Kristin Stewart (Panic Room) as Bella Swan and Robert Pattinson (HP&The Goblet of Fire) as Edward Cullen, look like a real couple (both on screen and in the tabloids). Both actors spoke about their instant connection during the audition process and how much their relationship developed on set. It's already been well reported that Pattinson not only greatly admired Stewart, but repeatedly proposed marriage to her (Kristin of course, just laughed it off). Both actors has been described as "on the cusp of stardom," and it was widely expected that Twilight would be the film to rocket them into a new super-stardom realm. In spite of the movie's questionable reviews, Twilight has, in fact, put these talented people on the map. They both still have a long way to go before Oscar noms, but I think they both have the potential to get there. Edward and Bella's romance is what holds the books together, and for me, it is what held the fragile movie together as well. As long as I could believe that the two main characters wanted and needed each other as badly as the books convey, than I knew I would love the movie, come hell or high water. While I have been less then thrilled with actor's public antics (floppy hair and less than eloquent ramblings about being an actor), they were believable as the characters and for a rather simple love story, that's all you need. Another plus for the film was their shooting location. Shooting in Portland, Oregon was about as close to Forks as one could get. The scenery was unbelievably beautiful (soaring tree tops and plunging waterfalls), even under all that cloud cover. The last piece of the puzzle was the film's direction. Summit's choice to go with well-known indie director Catherine Hardwicke (best known for her teenage hit Thirteen) over a blockbuster director, was a smart one. While parts of the film still looked a little slick for my tastes, her overall feel was more handheld and intimate, focusing on close-ups of the actors rather than distant shots. Through all of her interviews, it's easy to see that Hardwicke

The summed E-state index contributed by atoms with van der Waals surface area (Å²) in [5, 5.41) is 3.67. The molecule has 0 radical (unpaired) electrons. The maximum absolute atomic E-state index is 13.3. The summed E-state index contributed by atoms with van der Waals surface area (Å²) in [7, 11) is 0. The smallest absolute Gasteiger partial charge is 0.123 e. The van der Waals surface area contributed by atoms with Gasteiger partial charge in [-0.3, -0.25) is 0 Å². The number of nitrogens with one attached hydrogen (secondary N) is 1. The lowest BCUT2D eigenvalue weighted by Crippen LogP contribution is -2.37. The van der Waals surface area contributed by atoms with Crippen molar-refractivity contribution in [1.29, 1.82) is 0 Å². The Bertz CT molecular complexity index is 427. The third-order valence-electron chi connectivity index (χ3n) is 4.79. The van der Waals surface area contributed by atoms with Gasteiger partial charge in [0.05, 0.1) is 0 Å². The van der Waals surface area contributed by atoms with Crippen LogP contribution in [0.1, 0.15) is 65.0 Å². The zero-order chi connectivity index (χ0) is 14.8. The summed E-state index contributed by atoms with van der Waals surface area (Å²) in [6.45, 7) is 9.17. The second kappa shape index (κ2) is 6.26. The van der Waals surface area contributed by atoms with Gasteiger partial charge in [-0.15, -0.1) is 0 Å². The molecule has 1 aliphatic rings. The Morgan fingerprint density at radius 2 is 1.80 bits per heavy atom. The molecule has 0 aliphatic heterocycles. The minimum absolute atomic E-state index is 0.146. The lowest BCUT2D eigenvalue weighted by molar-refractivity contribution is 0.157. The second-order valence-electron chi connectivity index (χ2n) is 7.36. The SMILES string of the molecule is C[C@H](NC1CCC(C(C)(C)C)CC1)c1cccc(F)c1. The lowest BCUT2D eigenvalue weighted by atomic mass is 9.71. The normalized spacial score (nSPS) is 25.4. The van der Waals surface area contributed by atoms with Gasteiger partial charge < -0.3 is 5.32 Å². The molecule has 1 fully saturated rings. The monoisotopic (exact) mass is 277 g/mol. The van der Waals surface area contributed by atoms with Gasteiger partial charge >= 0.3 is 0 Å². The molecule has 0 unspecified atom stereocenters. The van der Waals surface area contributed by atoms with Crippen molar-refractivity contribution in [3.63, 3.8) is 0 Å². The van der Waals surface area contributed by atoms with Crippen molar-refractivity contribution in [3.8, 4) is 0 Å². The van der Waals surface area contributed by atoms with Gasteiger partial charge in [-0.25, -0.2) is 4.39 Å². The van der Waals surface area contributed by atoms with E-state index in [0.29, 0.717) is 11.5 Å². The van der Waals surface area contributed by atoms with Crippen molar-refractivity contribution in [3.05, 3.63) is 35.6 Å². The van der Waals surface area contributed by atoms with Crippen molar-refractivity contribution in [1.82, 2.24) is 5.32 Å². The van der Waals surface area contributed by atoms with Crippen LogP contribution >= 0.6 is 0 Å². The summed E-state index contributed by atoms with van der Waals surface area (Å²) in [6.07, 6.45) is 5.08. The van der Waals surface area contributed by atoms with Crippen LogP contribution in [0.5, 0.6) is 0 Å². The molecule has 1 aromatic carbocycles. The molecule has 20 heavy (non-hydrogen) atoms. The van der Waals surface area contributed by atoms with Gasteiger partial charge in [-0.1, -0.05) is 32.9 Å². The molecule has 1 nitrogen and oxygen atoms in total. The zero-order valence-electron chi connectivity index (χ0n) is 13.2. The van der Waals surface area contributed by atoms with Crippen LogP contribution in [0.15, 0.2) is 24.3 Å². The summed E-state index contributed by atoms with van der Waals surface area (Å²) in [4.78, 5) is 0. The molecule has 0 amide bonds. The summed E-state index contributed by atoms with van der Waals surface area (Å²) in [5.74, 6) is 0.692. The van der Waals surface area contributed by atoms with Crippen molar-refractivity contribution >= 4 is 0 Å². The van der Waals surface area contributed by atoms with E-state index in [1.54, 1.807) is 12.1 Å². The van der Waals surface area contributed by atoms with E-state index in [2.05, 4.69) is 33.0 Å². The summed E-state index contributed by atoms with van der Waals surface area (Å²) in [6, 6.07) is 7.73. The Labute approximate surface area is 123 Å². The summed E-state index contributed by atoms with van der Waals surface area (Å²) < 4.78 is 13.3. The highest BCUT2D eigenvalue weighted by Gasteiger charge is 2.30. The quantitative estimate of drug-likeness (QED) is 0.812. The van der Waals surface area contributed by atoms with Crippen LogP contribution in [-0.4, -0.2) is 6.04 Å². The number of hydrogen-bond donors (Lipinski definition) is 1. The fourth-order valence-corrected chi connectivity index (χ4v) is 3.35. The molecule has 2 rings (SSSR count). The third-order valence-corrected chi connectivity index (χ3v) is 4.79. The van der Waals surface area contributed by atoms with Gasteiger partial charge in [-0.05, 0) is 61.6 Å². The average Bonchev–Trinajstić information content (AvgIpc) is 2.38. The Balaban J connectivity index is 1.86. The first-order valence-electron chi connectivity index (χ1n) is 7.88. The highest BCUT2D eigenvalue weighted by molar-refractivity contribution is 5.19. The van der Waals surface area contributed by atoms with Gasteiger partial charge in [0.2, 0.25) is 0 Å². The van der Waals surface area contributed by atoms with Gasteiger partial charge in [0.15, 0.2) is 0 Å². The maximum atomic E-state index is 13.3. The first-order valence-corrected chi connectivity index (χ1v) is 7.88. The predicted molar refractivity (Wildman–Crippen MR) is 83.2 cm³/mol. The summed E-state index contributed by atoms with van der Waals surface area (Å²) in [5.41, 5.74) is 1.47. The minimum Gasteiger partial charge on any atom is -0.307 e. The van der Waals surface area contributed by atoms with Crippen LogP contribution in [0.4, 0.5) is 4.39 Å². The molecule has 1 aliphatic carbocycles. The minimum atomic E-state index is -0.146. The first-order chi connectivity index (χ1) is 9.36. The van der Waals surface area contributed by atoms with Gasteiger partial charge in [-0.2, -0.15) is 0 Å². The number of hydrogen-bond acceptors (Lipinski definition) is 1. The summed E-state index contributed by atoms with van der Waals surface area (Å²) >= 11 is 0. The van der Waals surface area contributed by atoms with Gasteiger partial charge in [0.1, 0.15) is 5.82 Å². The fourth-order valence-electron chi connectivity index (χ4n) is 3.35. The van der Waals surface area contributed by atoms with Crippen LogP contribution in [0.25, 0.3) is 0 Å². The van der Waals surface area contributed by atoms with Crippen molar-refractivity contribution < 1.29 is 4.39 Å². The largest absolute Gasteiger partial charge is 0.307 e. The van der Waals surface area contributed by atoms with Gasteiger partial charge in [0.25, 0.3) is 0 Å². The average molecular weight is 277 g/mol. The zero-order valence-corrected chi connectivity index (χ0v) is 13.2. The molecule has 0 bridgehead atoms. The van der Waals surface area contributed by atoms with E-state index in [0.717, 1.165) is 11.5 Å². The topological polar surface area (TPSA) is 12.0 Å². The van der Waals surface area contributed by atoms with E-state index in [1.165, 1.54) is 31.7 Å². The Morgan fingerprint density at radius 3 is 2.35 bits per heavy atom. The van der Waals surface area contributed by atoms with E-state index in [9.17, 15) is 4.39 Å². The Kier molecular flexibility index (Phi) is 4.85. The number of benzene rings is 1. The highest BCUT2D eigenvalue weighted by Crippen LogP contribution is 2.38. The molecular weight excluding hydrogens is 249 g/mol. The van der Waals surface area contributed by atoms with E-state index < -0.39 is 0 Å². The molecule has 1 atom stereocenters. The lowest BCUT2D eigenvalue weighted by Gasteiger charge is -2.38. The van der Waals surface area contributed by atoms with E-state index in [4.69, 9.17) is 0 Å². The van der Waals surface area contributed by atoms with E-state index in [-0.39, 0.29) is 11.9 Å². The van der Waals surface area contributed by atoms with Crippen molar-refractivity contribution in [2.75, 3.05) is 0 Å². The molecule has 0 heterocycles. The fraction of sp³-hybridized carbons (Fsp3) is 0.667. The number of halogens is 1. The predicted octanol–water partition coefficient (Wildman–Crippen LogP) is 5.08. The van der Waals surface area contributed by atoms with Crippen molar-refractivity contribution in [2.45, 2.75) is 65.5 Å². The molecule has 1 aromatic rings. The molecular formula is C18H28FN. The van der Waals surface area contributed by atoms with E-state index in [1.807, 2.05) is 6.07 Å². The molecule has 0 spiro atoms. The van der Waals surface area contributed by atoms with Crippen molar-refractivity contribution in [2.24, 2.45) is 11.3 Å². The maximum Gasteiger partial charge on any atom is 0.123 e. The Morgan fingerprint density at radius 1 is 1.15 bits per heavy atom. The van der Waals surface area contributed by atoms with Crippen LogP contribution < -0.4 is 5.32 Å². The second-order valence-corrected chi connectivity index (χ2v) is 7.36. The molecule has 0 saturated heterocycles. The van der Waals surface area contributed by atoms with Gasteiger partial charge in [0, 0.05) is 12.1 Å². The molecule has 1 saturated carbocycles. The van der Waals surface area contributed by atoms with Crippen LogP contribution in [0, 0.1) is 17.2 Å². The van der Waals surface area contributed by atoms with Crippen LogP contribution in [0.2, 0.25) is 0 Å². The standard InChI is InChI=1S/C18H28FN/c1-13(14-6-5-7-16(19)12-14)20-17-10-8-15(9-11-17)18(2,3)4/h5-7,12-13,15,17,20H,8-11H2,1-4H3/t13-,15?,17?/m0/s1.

loves this series and was thrilled to bring her vision of it to the screen. I agree with some of the criticism that Hardwicke didn't quite grasp all elements of the both the plot and the characters (for instance, they don't brood throughout the entire book, but they basically do the whole movie). But I think she garnered all of the most important components, and did the best she could with the budget given. I would love to see her direct the sequel, but it could also be very interesting to see someone else have a shot (maybe a foreign director?).

The rest of the cast is also enjoyable. Particular standouts include Charlie Swan (Bella's dad) and Carlisle Cullen (Edwards "dad") played by
Billy Burke and Peter Facinelli. Both men were able to encompass exactly what I had envisioned for their characters both in looks and characterization. Cam Gigandet, as the ruthless tracker, James, is also good in his role, although probably not given enough screen time to be as terrifying as he should have been. Obviously in order to adapt a 544 page book into a 2 hour movie, a lot needs to get cut, but everything I remembered best and loved most about the book was present in the film. The infamous ballet studio scene was also much better than I had expected. Hardwicke really proved that she can do a good action sequence. I could go into more detail on other scenes, but I don't want to give too much away. Though it's been several days now since I saw the movie, I am still coming back and remembering little details that I loved. All this being said, if you have never read the books nor had any interest in reading them, I would warn you against seeing the movie. It was really made for the fans and therefore, an outsider would have a very difficult time enjoying some of the humor and private jokes. But, if you feel brave, I always encourage seeing a movie for yourself and making up your own mind.

Short and Sweet

I loved the film, but not everyone else will. It's got it's fair share of flaws, but for me they failed to affect how happy the overall experience was. The leads have INCREDIBLE chemistry and are worth watching for any romantic. Don't go in with exorbitant expectations. If you haven't read the books, CAUTION, you may not get some of the film's hidden parts for fans. And finally, if you have read the books, please see it with an open mind, and you might be surprised how much you enjoy it!

Fav Quotes

Yeah. Um... I had an adrenaline rush. It's very common. You can Google it." 
-Edward Cullen

"You better hold on tight spidermonkey." -Edward Cullen

"Is she even Italian?" "Her name is Bella!" -Rosalie Hale and Emmett Cullen

1 comment:

coffee said...

i don't understand what is the appeal of Robert Pattinson (Edward), his nose looks funny